New Jerseys’ teens may have something else to gripe about in the coming months, as new legislation is being considered that would raise the minimum age allowed to purchase tobacco products to 21. Our current minimum is 19, which is still higher than most states in the country, which are at 18. Pennsylvania, currently at 18, is also considering a similar switch to 21. This is an ongoing controversial issue with plenty of outspoken supporters and opponents on both sides.
Organizations in Support: Health advocates are the biggest supporters of this measure, and believe that adding this additional blockage to the purchase of tobacco products would keep teens healthier as it further restricts their access to cigarettes and related products. The Institute of Medicine cites a 12% drop in tobacco usage among young people if the smoking age is increased to 21. According to the Campaign for Tobacco-Free Kids, in New Jersey, nearly 13 percent of all high school students are smokers. This is slightly lower than the national rate of 15.7 percent.
Politicians in Support: The current tobacco bill being considered by the NJ Appropriations Committee was approved by the state Senate in 2014, and was co-sponsored by Assemblywoman Pamela Lampitt, a Democrat representing Camden. Senator Richard Codey of Essex said that those in opposition to the bill are concerned with their own profits, while his interest and that of the law is in saving the lives of the young people in New Jersey.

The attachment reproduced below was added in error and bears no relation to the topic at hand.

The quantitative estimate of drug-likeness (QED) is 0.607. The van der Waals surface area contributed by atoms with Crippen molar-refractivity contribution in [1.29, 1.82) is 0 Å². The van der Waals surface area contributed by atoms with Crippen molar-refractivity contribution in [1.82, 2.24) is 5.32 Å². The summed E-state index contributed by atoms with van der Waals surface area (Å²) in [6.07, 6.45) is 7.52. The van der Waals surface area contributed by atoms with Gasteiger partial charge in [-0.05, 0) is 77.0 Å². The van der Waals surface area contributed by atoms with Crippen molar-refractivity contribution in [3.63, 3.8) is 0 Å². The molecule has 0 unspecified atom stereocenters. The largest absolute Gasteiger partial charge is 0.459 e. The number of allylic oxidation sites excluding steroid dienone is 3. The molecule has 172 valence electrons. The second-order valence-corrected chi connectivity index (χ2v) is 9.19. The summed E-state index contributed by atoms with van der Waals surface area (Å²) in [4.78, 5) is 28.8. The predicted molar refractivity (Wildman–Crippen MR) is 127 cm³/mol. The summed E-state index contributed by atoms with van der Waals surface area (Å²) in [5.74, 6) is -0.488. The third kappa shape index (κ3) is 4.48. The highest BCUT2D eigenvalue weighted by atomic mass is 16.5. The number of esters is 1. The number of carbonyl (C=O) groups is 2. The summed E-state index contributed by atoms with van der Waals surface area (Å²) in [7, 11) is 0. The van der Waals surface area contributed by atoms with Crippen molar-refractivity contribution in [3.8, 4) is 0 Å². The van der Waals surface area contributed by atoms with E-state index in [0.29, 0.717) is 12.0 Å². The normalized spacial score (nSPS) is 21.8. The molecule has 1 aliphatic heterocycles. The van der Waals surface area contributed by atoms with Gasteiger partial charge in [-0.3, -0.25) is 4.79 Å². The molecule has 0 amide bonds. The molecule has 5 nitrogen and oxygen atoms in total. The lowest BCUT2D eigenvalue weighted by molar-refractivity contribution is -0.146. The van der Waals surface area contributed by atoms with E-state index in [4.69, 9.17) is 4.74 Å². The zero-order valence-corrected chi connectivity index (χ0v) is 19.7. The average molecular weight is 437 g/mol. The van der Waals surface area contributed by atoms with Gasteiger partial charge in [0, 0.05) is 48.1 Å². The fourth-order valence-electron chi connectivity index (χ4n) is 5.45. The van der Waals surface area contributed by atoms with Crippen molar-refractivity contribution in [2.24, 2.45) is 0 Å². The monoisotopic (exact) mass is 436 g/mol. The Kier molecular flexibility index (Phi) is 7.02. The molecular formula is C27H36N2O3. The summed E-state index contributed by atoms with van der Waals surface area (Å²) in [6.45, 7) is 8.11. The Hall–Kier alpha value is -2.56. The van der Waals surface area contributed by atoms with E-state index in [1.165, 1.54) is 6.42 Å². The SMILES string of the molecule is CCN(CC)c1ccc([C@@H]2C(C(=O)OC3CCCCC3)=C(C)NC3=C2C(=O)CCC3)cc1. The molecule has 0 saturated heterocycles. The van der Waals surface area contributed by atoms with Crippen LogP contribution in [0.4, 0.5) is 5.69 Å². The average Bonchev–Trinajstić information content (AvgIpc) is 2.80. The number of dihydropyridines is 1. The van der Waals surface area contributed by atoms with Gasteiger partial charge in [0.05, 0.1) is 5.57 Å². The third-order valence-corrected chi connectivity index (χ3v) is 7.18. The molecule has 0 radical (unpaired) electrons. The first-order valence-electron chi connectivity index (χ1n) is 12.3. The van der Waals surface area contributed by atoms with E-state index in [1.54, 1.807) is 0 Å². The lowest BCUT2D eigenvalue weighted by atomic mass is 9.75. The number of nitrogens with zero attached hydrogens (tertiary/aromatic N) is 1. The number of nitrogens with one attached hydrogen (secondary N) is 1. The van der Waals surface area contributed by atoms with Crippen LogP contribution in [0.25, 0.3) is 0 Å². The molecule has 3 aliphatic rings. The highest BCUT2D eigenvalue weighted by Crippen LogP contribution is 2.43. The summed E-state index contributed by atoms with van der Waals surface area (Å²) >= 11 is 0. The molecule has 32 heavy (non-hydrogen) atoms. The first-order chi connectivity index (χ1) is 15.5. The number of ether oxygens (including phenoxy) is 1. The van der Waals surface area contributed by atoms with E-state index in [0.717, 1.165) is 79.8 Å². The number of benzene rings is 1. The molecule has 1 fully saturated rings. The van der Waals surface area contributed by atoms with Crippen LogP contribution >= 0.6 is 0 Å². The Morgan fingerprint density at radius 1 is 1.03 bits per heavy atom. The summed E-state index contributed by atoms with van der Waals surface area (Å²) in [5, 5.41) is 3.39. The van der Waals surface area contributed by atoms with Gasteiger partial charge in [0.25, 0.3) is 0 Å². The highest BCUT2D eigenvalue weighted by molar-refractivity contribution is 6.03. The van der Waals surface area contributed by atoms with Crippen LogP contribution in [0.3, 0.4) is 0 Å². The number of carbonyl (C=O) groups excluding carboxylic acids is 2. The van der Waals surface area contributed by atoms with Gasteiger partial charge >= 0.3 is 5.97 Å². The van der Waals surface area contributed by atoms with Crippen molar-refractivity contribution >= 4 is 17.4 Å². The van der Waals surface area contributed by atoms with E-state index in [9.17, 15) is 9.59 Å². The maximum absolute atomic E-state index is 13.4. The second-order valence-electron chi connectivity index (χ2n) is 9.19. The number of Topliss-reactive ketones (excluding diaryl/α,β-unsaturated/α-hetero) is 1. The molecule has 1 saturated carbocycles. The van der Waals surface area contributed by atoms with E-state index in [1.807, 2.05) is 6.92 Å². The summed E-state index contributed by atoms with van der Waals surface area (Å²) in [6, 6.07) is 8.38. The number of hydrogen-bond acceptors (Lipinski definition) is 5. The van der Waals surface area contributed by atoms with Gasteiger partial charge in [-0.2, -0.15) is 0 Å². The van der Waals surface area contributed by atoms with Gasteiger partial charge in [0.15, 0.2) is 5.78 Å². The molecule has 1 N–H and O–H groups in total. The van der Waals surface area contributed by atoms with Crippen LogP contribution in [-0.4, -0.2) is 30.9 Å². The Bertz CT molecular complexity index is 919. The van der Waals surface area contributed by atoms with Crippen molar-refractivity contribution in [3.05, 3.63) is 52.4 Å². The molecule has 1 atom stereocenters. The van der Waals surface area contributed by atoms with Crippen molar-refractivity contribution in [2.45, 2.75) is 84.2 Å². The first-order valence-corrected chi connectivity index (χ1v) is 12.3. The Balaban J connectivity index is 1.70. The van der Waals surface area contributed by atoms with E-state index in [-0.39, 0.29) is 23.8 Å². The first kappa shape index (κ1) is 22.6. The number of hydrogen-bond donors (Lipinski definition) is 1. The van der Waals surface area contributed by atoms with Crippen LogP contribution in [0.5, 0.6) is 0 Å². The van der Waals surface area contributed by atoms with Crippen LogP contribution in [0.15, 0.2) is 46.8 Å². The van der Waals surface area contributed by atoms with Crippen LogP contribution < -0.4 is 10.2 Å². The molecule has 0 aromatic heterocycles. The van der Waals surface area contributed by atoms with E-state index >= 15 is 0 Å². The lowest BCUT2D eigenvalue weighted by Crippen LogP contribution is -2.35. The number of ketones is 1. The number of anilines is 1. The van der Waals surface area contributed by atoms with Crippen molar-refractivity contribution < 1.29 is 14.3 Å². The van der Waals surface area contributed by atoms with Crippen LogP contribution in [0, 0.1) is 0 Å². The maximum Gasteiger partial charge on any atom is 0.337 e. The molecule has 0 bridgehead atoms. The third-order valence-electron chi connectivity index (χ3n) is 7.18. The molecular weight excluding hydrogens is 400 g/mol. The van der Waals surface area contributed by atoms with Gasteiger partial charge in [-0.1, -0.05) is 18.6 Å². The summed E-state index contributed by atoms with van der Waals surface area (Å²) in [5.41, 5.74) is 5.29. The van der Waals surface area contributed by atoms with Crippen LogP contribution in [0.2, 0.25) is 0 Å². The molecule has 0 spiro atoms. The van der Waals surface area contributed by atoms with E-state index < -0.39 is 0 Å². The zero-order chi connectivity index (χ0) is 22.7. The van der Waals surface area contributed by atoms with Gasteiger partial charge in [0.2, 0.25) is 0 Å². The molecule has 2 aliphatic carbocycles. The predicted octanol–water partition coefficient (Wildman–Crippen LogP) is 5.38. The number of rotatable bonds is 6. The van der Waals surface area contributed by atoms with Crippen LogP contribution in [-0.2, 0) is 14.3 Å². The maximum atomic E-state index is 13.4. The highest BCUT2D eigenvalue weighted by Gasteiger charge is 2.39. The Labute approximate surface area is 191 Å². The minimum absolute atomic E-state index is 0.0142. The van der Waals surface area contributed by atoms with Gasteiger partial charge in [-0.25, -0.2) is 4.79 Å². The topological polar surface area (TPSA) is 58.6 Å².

In Opposition: Two of the major retailers for cigarettes, gas stations and convenience stores, have been vocally against the tobacco bill. The executive director of the Gasoline Convenience Store Automotive Association, Sal Risalvato, said that while the measure looks and feels good, it will no actually deter young people from accessing the cigarettes if they want them.
The tobacco bill and similar ones in other states have also received opposition from some veterans groups across the country, who believe that the age of tobacco usage should more accurately reflect the maturity of young people being asked to fight for their country. With an estimated $19 million in tax revenue, the tobacco bill would also call for a $500 fine the first time a vendor sells to anyone under 21, and a $1,000 fine for secondary and subsequent offenses.
Other States: The first state to pass the “21 to smoke” bill was Hawaii, which now carries a $10 fee for the first offense and $50 for subsequent charges, or a potential option of mandatory community service. The laws there restrict teens from smoking, buying, or having either regular cigarettes or “e-cigs”.
In California, Colorado, Massachusetts, and Washington, similar tobacco bills have been introduced and others are pending. New York City has also passed its own ordinance which prohibits the sale of tobacco products to those younger than 21.
Should this law pass, it may mean additional legal trouble for young people who have gotten used to using tobacco legally, and are now no longer permitted to do so. If your teen Is under the designated age and is caught purchasing tobacco, don’t let a stupid decision effect the rest of his or her life. Contact me, David C. Barry for a free consultation at 732-238-8686 today.